Sunday, 24 September 2017

Dhyana Yoga – Preparation and process

Gita essays – 9

Dhyanam means meditation.  In advaita Vedanta, meditation is prescribed not for liberation, nor for gaining knowledge but for assimilation or internalisation of knowledge already acquired.  For as per advaita Vedanta, Athma being identical with Brahman is not bound and always stand liberated.  One through Athma Jnanam comes to know of this fact and feels liberated.  Only this gaining of knowledge of unbound nature of Self is termed liberation.  Further meditation is not listed as one of the six pramanams, means of knowledge. So Vedantic meditation, called Nitidyasanam, is practised to let this knowledge sink into the subconscious neutralising the habitual vasanas so that one will get established in the advaitic jnanam all the time. Therefore Lord Krishna introduces the topic of practice of Dhyanam, after talking about Jnanam with these verses, 5-27&28.
स्पर्शान्कृत्वा बहिर्बाह्यांश्चक्षुश्चैवान्तरे भ्रुवोः। (Sparsaan kritwaa bahir baahyaamschakshus chaivaantare bhruvoh)
प्राणापानौ समौ कृत्वा नासाभ्यन्तरचारिणौ।।5.27।।(Praanaapaanau samau kritwaa naasaabhyantara chaarinau)
यतेन्द्रियमनोबुद्धिर्मुनिर्मोक्षपरायणः। (Yatendriya manobuddhir munir mokshaparaayanah)
विगतेच्छाभयक्रोधो यः सदा मुक्त एव सः।।5.28।। (Vigatecchaabhaya krodho yah sadaa mukta eva sah)
Shutting out all the external sense-objects, fixing the gaze between the eye-brows, regulating the outgoing and incoming breaths that move through the nostrils, the senses, mind and intellect controlled, freed from desire, fear and anger, and with Liberation as the supreme goal, one who meditates is verily liberated forever.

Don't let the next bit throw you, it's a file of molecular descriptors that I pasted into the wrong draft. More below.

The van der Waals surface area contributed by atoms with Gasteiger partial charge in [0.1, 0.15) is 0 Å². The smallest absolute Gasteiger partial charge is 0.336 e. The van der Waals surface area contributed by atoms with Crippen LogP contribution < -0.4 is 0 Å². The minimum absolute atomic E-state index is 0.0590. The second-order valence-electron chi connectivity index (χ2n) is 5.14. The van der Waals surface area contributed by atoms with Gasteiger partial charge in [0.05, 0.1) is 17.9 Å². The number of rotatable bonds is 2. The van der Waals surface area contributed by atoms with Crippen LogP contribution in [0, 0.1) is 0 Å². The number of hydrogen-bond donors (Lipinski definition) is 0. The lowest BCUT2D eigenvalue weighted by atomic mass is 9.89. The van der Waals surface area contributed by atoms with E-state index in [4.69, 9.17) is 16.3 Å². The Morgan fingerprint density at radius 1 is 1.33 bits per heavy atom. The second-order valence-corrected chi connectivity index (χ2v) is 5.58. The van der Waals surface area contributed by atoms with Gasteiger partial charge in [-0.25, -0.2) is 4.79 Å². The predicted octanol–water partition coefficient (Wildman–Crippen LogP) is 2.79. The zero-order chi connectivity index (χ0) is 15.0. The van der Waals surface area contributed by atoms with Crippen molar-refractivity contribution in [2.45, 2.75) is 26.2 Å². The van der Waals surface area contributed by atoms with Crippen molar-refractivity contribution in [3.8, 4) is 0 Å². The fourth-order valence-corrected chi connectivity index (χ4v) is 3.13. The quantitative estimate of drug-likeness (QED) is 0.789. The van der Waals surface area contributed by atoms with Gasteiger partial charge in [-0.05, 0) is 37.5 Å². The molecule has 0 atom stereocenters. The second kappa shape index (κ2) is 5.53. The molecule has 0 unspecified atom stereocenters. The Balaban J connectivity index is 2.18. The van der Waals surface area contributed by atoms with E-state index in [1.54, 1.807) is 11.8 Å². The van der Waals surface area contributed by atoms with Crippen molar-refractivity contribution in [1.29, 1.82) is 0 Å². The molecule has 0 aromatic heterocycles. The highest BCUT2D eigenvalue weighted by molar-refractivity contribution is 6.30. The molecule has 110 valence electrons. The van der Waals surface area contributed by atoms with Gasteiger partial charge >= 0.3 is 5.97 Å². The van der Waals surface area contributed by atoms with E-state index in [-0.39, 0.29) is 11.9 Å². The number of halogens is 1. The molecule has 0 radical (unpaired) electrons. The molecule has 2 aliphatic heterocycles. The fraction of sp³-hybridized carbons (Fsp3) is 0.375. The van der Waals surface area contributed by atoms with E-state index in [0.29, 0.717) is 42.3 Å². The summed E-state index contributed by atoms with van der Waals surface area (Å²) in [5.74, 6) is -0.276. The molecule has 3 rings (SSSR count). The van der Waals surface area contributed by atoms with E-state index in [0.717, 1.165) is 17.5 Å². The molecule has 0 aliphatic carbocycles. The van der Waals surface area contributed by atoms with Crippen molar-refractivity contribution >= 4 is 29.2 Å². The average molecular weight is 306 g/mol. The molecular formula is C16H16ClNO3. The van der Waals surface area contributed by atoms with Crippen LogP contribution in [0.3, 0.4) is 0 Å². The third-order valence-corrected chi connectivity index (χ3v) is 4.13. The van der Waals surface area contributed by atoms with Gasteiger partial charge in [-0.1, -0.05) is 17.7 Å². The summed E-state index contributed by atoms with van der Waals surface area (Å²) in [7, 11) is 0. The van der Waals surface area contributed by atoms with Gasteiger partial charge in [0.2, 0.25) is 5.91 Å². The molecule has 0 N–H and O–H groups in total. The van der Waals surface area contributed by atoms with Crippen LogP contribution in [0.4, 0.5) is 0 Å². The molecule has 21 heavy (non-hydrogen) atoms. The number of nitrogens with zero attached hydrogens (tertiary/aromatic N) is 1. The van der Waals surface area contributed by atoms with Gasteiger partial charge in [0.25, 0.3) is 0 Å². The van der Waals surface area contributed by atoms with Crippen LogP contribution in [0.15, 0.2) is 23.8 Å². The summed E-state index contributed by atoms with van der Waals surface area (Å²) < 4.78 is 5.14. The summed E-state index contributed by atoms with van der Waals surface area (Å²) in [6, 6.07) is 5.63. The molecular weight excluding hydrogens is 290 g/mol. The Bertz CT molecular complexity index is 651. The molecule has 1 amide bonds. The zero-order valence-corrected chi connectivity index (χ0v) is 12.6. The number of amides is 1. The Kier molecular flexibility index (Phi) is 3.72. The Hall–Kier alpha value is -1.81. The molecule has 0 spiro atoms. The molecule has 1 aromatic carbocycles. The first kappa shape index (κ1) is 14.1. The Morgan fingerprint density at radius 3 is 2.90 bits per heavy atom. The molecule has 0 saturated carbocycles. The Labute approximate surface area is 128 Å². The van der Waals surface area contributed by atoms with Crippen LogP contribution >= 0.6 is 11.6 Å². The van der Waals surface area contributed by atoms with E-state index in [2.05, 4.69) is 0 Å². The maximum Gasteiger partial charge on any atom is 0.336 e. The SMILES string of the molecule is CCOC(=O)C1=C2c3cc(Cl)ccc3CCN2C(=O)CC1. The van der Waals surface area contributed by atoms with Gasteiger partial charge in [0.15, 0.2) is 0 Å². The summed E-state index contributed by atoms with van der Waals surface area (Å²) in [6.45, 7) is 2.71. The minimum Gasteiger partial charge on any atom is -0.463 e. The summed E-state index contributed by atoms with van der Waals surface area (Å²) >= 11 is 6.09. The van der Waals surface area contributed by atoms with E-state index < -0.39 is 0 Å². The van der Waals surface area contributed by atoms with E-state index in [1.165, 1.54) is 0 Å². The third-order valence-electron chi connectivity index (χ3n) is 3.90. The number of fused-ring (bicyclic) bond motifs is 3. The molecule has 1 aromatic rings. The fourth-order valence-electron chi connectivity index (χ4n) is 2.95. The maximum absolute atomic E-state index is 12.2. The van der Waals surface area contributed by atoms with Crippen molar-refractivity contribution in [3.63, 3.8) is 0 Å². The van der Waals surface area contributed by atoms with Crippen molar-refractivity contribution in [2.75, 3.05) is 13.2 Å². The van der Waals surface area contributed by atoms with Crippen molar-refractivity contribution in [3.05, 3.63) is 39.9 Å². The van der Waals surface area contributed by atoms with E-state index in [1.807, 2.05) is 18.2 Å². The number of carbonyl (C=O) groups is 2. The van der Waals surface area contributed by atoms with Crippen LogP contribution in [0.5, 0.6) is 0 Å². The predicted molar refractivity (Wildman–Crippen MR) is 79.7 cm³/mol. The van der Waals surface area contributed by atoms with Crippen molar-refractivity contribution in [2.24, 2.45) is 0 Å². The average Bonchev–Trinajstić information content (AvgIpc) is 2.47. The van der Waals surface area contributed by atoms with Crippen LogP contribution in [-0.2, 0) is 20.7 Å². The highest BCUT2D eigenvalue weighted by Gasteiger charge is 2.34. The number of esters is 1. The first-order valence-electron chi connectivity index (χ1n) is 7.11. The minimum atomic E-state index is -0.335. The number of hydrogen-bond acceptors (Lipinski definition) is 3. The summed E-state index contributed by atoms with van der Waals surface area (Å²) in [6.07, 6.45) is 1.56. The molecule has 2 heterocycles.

In these two verses Lord Krishna has given a comprehensive pre-view of meditation that He will discuss in the next Chapter.  Lord gives a scheme of practice of meditation by which one can gain a complete integration in himself.  When we shut out external objects - not physically- but through discreet intellectual detachment at the mental plane, we shall discover in ourselves the necessary tranquillity for engaging in meditation.  Then the gaze should be fixed in between the eye brows so that the eye balls remain steady. This is followed by rhythmical breathing which makes the mind quiet and perfect harmony is developed in the system. These instructions relate to physical adjustments.

The instructions relating to mental and intellectual adjustments are then given. The seeker is asked to be free from desire, fear and anger, to attain perfect peace of mind. When the senses, mind and intellect are subjugated by dedicating all his outer and inner activities to achieve the goal of realizing the Self, he attains liberation. The mind gets restless because of the agitations caused by desire, fear and anger. When it is desireless, it proceeds towards the Self spontaneously and Liberation becomes one's highest goal. When an individual follows these steps he can remain in the contemplation of Brahman without any distractions. Such a man of meditation comes to experience the freedom of the Brahman before long. 

The question as to what a person of balanced mind has to know and on what to meditate upon in Dhyana Yoga is discussed in the next verse no. 29, which is the last verse of this chapter where Lord says, “He who knows Me as the receiver of all rituals and austerities and as the supreme Lord of all the worlds and the friend of all beings, attains peace.   The word `Me' does not mean Lord Krishna in the bodily figure but indicates Iswara whose Avatar is Lord Krishna.  This He clarifies through the qualifications “receiver of all rituals and austerities”, and “supreme Lord of all the worlds”.  If one is not exposed to vedantic teaching then the meditator can meditate on any form of Saguna Iswara, as one’s Ishta Devata.